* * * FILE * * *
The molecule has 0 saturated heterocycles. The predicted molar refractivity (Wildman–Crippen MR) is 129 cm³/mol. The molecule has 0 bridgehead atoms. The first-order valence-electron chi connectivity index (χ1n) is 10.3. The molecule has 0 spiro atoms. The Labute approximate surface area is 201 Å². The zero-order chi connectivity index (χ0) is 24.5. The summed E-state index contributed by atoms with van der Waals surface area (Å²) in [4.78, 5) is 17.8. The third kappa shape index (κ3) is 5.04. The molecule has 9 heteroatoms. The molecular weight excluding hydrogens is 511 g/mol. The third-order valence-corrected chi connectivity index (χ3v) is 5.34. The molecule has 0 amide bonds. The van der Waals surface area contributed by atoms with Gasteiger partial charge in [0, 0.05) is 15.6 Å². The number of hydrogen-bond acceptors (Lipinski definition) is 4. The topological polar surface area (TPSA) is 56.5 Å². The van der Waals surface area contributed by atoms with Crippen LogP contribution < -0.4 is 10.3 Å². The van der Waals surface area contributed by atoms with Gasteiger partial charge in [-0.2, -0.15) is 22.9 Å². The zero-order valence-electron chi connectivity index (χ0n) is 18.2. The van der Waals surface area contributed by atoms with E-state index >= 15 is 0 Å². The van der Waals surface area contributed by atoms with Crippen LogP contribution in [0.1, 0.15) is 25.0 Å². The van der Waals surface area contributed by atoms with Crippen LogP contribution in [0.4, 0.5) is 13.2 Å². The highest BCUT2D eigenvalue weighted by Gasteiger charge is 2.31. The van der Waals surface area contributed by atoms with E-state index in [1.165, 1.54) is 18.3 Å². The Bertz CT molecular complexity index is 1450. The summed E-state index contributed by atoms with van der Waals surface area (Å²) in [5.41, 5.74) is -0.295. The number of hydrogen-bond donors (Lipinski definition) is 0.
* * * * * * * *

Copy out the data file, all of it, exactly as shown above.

The molecule has 0 saturated heterocycles. The predicted molar refractivity (Wildman–Crippen MR) is 129 cm³/mol. The molecule has 0 bridgehead atoms. The first-order valence-electron chi connectivity index (χ1n) is 10.3. The molecule has 0 spiro atoms. The Labute approximate surface area is 201 Å². The zero-order chi connectivity index (χ0) is 24.5. The summed E-state index contributed by atoms with van der Waals surface area (Å²) in [4.78, 5) is 17.8. The third kappa shape index (κ3) is 5.04. The molecule has 9 heteroatoms. The molecular weight excluding hydrogens is 511 g/mol. The third-order valence-corrected chi connectivity index (χ3v) is 5.34. The molecule has 0 amide bonds. The van der Waals surface area contributed by atoms with Gasteiger partial charge in [0, 0.05) is 15.6 Å². The number of hydrogen-bond acceptors (Lipinski definition) is 4. The topological polar surface area (TPSA) is 56.5 Å². The van der Waals surface area contributed by atoms with Crippen LogP contribution < -0.4 is 10.3 Å². The van der Waals surface area contributed by atoms with Gasteiger partial charge in [-0.2, -0.15) is 22.9 Å². The zero-order valence-electron chi connectivity index (χ0n) is 18.2. The van der Waals surface area contributed by atoms with E-state index >= 15 is 0 Å². The van der Waals surface area contributed by atoms with Crippen LogP contribution in [0.1, 0.15) is 25.0 Å². The van der Waals surface area contributed by atoms with Crippen LogP contribution in [0.4, 0.5) is 13.2 Å². The highest BCUT2D eigenvalue weighted by Gasteiger charge is 2.31. The van der Waals surface area contributed by atoms with E-state index in [1.165, 1.54) is 18.3 Å². The Bertz CT molecular complexity index is 1450. The summed E-state index contributed by atoms with van der Waals surface area (Å²) in [5.41, 5.74) is -0.295. The number of hydrogen-bond donors (Lipinski definition) is 0.